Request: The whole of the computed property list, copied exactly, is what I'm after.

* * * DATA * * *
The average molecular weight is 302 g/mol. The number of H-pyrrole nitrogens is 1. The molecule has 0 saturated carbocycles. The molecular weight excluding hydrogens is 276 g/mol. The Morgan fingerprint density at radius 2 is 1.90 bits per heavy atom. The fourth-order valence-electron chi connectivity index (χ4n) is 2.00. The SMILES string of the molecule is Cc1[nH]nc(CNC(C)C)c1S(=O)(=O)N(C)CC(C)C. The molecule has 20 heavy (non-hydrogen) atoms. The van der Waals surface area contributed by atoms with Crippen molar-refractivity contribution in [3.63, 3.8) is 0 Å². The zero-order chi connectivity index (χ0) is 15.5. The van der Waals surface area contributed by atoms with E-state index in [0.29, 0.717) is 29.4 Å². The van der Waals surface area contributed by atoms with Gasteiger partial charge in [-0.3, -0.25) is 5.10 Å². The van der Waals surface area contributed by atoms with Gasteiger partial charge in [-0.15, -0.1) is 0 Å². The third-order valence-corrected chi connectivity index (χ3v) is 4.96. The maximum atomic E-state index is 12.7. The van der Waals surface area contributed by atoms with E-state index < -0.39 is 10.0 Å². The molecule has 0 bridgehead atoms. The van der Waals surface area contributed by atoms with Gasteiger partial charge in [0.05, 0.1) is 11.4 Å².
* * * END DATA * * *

The average molecular weight is 302 g/mol. The number of H-pyrrole nitrogens is 1. The molecule has 0 saturated carbocycles. The molecular weight excluding hydrogens is 276 g/mol. The Morgan fingerprint density at radius 2 is 1.90 bits per heavy atom. The fourth-order valence-electron chi connectivity index (χ4n) is 2.00. The SMILES string of the molecule is Cc1[nH]nc(CNC(C)C)c1S(=O)(=O)N(C)CC(C)C. The molecule has 20 heavy (non-hydrogen) atoms. The van der Waals surface area contributed by atoms with Crippen molar-refractivity contribution in [3.63, 3.8) is 0 Å². The zero-order chi connectivity index (χ0) is 15.5. The van der Waals surface area contributed by atoms with E-state index in [0.29, 0.717) is 29.4 Å². The van der Waals surface area contributed by atoms with Gasteiger partial charge in [-0.3, -0.25) is 5.10 Å². The van der Waals surface area contributed by atoms with Gasteiger partial charge in [-0.15, -0.1) is 0 Å². The third-order valence-corrected chi connectivity index (χ3v) is 4.96. The maximum atomic E-state index is 12.7. The van der Waals surface area contributed by atoms with E-state index < -0.39 is 10.0 Å². The molecule has 0 bridgehead atoms. The van der Waals surface area contributed by atoms with Gasteiger partial charge in [0.05, 0.1) is 11.4 Å².